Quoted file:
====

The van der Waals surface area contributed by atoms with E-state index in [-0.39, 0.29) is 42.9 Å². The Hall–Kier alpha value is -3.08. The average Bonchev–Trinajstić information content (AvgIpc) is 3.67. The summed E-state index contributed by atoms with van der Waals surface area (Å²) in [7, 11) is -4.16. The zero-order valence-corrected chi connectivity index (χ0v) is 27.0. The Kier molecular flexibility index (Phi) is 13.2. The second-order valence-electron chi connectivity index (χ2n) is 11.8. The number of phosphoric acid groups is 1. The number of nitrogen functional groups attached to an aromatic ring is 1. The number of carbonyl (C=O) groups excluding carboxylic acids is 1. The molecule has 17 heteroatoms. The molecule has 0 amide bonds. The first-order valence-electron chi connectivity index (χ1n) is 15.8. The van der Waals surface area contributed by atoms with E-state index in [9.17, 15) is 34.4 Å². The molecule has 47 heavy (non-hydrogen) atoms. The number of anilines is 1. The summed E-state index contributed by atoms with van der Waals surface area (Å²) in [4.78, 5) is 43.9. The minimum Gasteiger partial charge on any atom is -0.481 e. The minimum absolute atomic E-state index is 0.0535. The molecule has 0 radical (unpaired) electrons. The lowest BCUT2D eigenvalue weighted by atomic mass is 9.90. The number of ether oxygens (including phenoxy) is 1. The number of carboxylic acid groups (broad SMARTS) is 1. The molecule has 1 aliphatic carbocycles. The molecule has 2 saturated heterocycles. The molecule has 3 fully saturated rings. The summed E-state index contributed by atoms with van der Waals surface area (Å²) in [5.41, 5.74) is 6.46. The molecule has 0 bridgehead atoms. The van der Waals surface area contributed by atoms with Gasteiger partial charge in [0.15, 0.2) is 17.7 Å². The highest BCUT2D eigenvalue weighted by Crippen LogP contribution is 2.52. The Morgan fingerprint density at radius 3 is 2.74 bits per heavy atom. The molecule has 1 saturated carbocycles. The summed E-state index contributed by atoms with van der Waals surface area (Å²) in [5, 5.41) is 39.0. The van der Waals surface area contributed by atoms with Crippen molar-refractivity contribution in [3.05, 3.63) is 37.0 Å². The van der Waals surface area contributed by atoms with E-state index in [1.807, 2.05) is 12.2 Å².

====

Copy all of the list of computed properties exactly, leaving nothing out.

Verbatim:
The van der Waals surface area contributed by atoms with E-state index in [-0.39, 0.29) is 42.9 Å². The Hall–Kier alpha value is -3.08. The average Bonchev–Trinajstić information content (AvgIpc) is 3.67. The summed E-state index contributed by atoms with van der Waals surface area (Å²) in [7, 11) is -4.16. The zero-order valence-corrected chi connectivity index (χ0v) is 27.0. The Kier molecular flexibility index (Phi) is 13.2. The second-order valence-electron chi connectivity index (χ2n) is 11.8. The number of phosphoric acid groups is 1. The number of nitrogen functional groups attached to an aromatic ring is 1. The number of carbonyl (C=O) groups excluding carboxylic acids is 1. The molecule has 17 heteroatoms. The molecule has 0 amide bonds. The first-order valence-electron chi connectivity index (χ1n) is 15.8. The van der Waals surface area contributed by atoms with E-state index in [9.17, 15) is 34.4 Å². The molecule has 47 heavy (non-hydrogen) atoms. The number of anilines is 1. The summed E-state index contributed by atoms with van der Waals surface area (Å²) in [4.78, 5) is 43.9. The minimum Gasteiger partial charge on any atom is -0.481 e. The minimum absolute atomic E-state index is 0.0535. The molecule has 0 radical (unpaired) electrons. The lowest BCUT2D eigenvalue weighted by atomic mass is 9.90. The number of ether oxygens (including phenoxy) is 1. The number of carboxylic acid groups (broad SMARTS) is 1. The molecule has 1 aliphatic carbocycles. The molecule has 2 saturated heterocycles. The molecule has 3 fully saturated rings. The summed E-state index contributed by atoms with van der Waals surface area (Å²) in [5.41, 5.74) is 6.46. The molecule has 0 bridgehead atoms. The van der Waals surface area contributed by atoms with Gasteiger partial charge in [0.15, 0.2) is 17.7 Å². The highest BCUT2D eigenvalue weighted by Crippen LogP contribution is 2.52. The Morgan fingerprint density at radius 3 is 2.74 bits per heavy atom. The molecule has 1 saturated carbocycles. The summed E-state index contributed by atoms with van der Waals surface area (Å²) in [5, 5.41) is 39.0. The van der Waals surface area contributed by atoms with Crippen molar-refractivity contribution in [3.05, 3.63) is 37.0 Å². The van der Waals surface area contributed by atoms with E-state index in [1.807, 2.05) is 12.2 Å².